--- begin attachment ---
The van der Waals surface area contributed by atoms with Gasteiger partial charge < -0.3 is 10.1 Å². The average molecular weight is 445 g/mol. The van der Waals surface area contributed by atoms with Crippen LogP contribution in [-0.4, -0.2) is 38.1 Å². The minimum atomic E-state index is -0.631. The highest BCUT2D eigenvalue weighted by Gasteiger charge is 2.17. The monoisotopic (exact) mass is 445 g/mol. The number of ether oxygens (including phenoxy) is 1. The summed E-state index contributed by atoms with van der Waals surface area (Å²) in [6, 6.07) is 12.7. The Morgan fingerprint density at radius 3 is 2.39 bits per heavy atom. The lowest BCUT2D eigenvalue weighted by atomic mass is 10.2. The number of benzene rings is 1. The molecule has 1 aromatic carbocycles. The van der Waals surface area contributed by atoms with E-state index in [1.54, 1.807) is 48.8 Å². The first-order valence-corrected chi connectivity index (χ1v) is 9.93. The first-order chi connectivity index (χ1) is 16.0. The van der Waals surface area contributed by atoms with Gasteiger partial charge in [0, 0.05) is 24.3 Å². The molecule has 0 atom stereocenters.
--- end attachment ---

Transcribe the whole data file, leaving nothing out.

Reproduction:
The van der Waals surface area contributed by atoms with Gasteiger partial charge < -0.3 is 10.1 Å². The average molecular weight is 445 g/mol. The van der Waals surface area contributed by atoms with Crippen LogP contribution in [-0.4, -0.2) is 38.1 Å². The minimum atomic E-state index is -0.631. The highest BCUT2D eigenvalue weighted by Gasteiger charge is 2.17. The monoisotopic (exact) mass is 445 g/mol. The number of ether oxygens (including phenoxy) is 1. The summed E-state index contributed by atoms with van der Waals surface area (Å²) in [6, 6.07) is 12.7. The Morgan fingerprint density at radius 3 is 2.39 bits per heavy atom. The lowest BCUT2D eigenvalue weighted by atomic mass is 10.2. The number of benzene rings is 1. The molecule has 1 aromatic carbocycles. The van der Waals surface area contributed by atoms with E-state index in [1.54, 1.807) is 48.8 Å². The first-order valence-corrected chi connectivity index (χ1v) is 9.93. The first-order chi connectivity index (χ1) is 16.0. The van der Waals surface area contributed by atoms with Gasteiger partial charge in [0, 0.05) is 24.3 Å². The molecule has 0 atom stereocenters.